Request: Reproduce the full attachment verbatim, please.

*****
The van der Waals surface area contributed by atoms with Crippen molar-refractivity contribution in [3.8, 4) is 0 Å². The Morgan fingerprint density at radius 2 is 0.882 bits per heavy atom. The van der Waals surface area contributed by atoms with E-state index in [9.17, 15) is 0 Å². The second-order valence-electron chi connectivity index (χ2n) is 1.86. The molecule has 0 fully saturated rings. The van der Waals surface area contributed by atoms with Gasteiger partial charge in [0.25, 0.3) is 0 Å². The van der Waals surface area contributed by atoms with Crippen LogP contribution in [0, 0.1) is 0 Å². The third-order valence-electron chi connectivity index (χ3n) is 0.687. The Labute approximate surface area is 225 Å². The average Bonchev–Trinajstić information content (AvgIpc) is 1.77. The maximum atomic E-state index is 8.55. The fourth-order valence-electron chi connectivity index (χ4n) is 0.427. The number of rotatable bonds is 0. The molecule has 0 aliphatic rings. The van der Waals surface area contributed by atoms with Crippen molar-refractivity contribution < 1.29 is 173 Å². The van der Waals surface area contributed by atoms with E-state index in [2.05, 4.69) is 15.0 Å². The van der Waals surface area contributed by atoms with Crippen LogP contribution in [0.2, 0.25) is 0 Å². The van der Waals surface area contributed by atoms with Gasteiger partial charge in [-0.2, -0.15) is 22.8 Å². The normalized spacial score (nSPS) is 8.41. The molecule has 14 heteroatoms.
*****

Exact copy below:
The van der Waals surface area contributed by atoms with Crippen molar-refractivity contribution in [3.8, 4) is 0 Å². The Morgan fingerprint density at radius 2 is 0.882 bits per heavy atom. The van der Waals surface area contributed by atoms with E-state index in [9.17, 15) is 0 Å². The second-order valence-electron chi connectivity index (χ2n) is 1.86. The molecule has 0 fully saturated rings. The van der Waals surface area contributed by atoms with Gasteiger partial charge in [0.25, 0.3) is 0 Å². The van der Waals surface area contributed by atoms with Crippen LogP contribution in [0, 0.1) is 0 Å². The third-order valence-electron chi connectivity index (χ3n) is 0.687. The Labute approximate surface area is 225 Å². The average Bonchev–Trinajstić information content (AvgIpc) is 1.77. The maximum atomic E-state index is 8.55. The fourth-order valence-electron chi connectivity index (χ4n) is 0.427. The number of rotatable bonds is 0. The molecule has 0 aliphatic rings. The van der Waals surface area contributed by atoms with Crippen molar-refractivity contribution < 1.29 is 173 Å². The van der Waals surface area contributed by atoms with E-state index in [2.05, 4.69) is 15.0 Å². The van der Waals surface area contributed by atoms with Crippen LogP contribution in [0.2, 0.25) is 0 Å². The van der Waals surface area contributed by atoms with Gasteiger partial charge in [-0.2, -0.15) is 22.8 Å². The normalized spacial score (nSPS) is 8.41. The molecule has 14 heteroatoms.